Sometimes some companies will name their latest network 4G as a marketing strategy, but it is actually the high-end of 3G, which some others refer to as pre-4G.

Confused? Here is a little picture to clear it up:

 

Here’s to know what all those little alphabets (in brackets) mean

Here’s to know what all those little alphabets (in brackets) mean

 

However, basically all you need to know is whether the area you are living, working or spending most of your time in has 3G coverage before you purchase 3G. Same goes for ‘4G’. Even if the phone you are using supports 4G, right now there isn’t much 4G coverage in Malaysia (maybe just in bigger cities, such as Kuala Lumpur and Kuching) so your phone will go on 3G automatically most of the time anyway.

 

SIM the Card, Not Your Chinese Friend

Everyone understands that SIM cards are what you get when you need a cellphone number. What is the concept of dual SIM you may ask? Yes we all know that means two SIM cards in your phone but how does that work and why would anyone want that?

This is especially useful for those who are have two numbers, sometimes for work and personal use, but do not want to carry two phones. It can also be useful for those who frequently travel in and out of the country; this way you can have your travelling number and your local number without the hassle of switching the SIM cards all the time.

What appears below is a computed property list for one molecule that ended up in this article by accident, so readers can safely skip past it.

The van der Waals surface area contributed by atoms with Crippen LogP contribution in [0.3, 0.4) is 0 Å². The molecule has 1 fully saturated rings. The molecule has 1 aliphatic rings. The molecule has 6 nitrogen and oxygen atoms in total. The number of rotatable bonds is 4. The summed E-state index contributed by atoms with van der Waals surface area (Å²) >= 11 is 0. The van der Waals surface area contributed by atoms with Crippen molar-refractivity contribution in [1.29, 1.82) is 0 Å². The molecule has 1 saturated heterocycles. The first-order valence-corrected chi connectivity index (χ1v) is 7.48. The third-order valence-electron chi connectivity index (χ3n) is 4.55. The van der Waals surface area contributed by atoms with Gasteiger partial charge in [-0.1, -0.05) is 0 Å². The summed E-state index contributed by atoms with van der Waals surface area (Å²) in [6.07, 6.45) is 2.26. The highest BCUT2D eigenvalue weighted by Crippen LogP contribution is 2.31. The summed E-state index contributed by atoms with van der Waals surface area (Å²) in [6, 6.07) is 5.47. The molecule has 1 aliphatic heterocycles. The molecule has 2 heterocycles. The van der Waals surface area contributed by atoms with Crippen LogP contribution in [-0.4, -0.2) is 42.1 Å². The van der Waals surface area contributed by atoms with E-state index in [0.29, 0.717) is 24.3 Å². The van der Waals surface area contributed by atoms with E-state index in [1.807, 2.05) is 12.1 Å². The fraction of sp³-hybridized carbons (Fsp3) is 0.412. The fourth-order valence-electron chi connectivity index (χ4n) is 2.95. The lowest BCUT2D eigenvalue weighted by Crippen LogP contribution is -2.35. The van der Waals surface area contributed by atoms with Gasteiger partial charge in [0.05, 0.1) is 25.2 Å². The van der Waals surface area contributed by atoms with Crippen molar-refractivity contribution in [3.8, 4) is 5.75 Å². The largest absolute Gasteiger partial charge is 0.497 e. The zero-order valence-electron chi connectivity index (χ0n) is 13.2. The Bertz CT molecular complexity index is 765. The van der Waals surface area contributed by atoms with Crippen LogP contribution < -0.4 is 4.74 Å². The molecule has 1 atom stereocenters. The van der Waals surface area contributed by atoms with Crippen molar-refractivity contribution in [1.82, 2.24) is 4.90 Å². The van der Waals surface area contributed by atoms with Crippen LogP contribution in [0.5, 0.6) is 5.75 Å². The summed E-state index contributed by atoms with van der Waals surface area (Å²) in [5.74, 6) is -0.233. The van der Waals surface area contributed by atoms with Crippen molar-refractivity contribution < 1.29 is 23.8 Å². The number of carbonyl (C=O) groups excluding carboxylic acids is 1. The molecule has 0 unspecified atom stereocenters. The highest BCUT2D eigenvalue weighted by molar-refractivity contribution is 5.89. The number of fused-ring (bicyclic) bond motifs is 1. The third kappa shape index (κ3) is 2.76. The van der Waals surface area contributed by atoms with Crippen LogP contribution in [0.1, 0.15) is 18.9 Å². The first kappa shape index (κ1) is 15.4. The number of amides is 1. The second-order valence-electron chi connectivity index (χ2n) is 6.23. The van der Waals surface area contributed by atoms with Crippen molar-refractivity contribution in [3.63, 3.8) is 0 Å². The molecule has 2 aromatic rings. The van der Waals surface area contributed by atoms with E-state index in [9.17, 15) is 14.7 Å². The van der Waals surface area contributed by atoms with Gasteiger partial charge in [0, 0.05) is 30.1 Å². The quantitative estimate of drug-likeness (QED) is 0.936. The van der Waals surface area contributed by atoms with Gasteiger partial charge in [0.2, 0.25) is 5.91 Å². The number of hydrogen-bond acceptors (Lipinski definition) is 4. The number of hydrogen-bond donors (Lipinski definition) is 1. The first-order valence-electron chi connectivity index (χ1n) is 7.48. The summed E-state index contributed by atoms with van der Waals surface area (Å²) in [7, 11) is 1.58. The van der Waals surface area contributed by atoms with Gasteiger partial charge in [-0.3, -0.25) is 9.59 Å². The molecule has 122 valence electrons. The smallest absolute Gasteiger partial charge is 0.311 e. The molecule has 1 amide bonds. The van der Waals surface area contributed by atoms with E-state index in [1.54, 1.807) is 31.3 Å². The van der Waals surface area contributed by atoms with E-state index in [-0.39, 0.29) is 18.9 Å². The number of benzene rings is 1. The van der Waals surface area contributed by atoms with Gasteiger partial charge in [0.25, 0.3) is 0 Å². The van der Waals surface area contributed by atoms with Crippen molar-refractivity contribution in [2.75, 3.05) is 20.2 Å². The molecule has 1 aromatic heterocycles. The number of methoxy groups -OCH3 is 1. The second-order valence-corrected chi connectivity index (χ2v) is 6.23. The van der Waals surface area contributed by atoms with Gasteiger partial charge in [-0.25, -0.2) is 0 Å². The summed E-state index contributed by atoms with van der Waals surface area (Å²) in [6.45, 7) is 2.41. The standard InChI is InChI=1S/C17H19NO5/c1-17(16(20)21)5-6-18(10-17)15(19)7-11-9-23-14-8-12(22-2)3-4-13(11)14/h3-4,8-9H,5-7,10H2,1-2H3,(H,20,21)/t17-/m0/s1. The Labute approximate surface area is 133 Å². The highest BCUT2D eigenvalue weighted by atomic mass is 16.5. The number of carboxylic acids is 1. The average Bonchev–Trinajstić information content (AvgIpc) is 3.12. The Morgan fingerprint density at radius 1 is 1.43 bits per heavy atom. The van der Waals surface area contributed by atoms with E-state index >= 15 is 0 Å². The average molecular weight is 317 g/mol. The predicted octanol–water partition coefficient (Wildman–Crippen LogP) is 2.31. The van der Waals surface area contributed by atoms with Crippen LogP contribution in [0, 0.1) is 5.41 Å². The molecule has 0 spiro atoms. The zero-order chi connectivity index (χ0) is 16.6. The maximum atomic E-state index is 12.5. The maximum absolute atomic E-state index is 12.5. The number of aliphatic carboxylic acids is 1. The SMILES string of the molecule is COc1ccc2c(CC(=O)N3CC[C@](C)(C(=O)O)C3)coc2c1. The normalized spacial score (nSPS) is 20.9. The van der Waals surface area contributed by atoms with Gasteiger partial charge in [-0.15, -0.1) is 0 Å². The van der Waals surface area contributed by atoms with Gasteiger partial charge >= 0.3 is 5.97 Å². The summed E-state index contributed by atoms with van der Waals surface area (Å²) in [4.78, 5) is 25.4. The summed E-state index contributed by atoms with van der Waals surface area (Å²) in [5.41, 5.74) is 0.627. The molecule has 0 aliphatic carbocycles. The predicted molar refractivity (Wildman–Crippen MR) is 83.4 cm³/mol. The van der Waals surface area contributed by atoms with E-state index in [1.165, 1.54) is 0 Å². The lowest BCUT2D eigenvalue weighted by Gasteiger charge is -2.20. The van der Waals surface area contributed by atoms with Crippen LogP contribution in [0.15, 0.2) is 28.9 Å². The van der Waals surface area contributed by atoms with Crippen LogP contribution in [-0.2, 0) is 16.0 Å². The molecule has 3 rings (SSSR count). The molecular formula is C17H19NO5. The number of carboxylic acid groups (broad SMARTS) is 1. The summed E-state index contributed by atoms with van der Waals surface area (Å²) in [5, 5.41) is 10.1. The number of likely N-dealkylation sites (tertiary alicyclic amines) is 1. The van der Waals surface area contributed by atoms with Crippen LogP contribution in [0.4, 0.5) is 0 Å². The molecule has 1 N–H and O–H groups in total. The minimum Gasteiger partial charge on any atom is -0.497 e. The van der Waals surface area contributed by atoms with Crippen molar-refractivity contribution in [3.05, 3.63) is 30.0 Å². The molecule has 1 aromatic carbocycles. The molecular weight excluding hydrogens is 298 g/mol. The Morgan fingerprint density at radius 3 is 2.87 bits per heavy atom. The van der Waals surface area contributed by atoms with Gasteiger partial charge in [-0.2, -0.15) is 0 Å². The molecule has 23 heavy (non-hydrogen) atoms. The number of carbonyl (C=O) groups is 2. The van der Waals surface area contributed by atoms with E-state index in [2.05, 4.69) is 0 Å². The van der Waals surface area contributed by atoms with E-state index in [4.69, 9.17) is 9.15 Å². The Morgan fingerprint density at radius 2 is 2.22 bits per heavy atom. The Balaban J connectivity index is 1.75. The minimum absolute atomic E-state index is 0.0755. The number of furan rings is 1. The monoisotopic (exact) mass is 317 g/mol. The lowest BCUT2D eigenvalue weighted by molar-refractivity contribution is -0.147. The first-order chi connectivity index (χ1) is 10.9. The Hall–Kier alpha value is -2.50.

Otherwise, this feature is not essential.

 

Display and Screen Specification Terms That You Might Want To Know

 

When it comes to display types, you might come across terms such as:

TFT (thin film transistor)-LCD: A very common type of display in touchscreen phones and is a pretty good display. However, it does not have a good viewing angle, meaning that someone viewing your screen from the side would be unable to see the screen well (good for if you have snoopy companions), and it has poorer visibility in sunlight.

IPS (inter-plane switching)-LCD: Superior to TFT-LCD and has a wider viewing angle, and therefore more expensive than TFT-LCD. Typically used in higher end smartphones.

Capacitive touchscreens: Respond to the electrical properties in the human body, meaning they only need a light touch to activate.

 

How do I choose the best screen for my smartphone?

How do I choose the best screen for my smartphone?

 

Developed by Samsung, Super AMOLED display is built with touch sensors on the display itself, as opposed to creating a separate touch sensitive layer (as in capacitive touchscreen).